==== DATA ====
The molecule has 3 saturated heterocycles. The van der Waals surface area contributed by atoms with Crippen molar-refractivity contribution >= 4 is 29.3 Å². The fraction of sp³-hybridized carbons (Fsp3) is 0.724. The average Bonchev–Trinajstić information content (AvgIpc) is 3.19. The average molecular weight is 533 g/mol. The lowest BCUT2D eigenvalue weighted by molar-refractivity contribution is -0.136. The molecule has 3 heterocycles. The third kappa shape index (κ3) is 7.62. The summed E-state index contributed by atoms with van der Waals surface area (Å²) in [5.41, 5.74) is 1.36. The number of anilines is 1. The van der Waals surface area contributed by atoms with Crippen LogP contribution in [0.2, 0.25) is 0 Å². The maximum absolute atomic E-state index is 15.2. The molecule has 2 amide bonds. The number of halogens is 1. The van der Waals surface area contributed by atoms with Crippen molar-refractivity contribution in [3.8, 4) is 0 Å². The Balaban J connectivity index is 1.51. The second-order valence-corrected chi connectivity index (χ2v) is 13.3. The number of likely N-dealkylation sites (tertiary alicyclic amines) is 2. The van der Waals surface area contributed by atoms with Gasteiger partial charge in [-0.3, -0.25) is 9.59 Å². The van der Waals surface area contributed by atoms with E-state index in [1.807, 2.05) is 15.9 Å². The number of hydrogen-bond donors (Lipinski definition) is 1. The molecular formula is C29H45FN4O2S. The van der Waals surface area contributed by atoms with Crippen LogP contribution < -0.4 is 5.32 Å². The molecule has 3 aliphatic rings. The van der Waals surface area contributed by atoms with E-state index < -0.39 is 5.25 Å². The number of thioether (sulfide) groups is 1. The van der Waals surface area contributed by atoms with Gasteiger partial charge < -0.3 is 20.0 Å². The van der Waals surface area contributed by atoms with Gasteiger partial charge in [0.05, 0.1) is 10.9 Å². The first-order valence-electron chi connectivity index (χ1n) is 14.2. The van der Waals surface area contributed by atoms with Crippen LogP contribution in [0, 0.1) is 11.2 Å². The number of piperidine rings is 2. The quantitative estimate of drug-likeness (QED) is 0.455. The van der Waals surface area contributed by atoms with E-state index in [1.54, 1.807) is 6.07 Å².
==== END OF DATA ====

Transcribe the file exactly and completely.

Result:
The molecule has 3 saturated heterocycles. The van der Waals surface area contributed by atoms with Crippen molar-refractivity contribution >= 4 is 29.3 Å². The fraction of sp³-hybridized carbons (Fsp3) is 0.724. The average Bonchev–Trinajstić information content (AvgIpc) is 3.19. The average molecular weight is 533 g/mol. The lowest BCUT2D eigenvalue weighted by molar-refractivity contribution is -0.136. The molecule has 3 heterocycles. The third kappa shape index (κ3) is 7.62. The summed E-state index contributed by atoms with van der Waals surface area (Å²) in [5.41, 5.74) is 1.36. The number of anilines is 1. The van der Waals surface area contributed by atoms with Crippen LogP contribution in [0.2, 0.25) is 0 Å². The maximum absolute atomic E-state index is 15.2. The molecule has 2 amide bonds. The number of halogens is 1. The van der Waals surface area contributed by atoms with Crippen molar-refractivity contribution in [3.8, 4) is 0 Å². The Balaban J connectivity index is 1.51. The second-order valence-corrected chi connectivity index (χ2v) is 13.3. The number of likely N-dealkylation sites (tertiary alicyclic amines) is 2. The van der Waals surface area contributed by atoms with Gasteiger partial charge in [-0.3, -0.25) is 9.59 Å². The van der Waals surface area contributed by atoms with E-state index in [1.807, 2.05) is 15.9 Å². The number of hydrogen-bond donors (Lipinski definition) is 1. The molecular formula is C29H45FN4O2S. The van der Waals surface area contributed by atoms with Crippen LogP contribution < -0.4 is 5.32 Å². The molecule has 3 aliphatic rings. The van der Waals surface area contributed by atoms with E-state index < -0.39 is 5.25 Å². The number of thioether (sulfide) groups is 1. The van der Waals surface area contributed by atoms with Gasteiger partial charge < -0.3 is 20.0 Å². The van der Waals surface area contributed by atoms with Gasteiger partial charge in [0.05, 0.1) is 10.9 Å². The first-order valence-electron chi connectivity index (χ1n) is 14.2. The van der Waals surface area contributed by atoms with Crippen LogP contribution in [0, 0.1) is 11.2 Å². The number of piperidine rings is 2. The quantitative estimate of drug-likeness (QED) is 0.455. The van der Waals surface area contributed by atoms with E-state index in [1.54, 1.807) is 6.07 Å².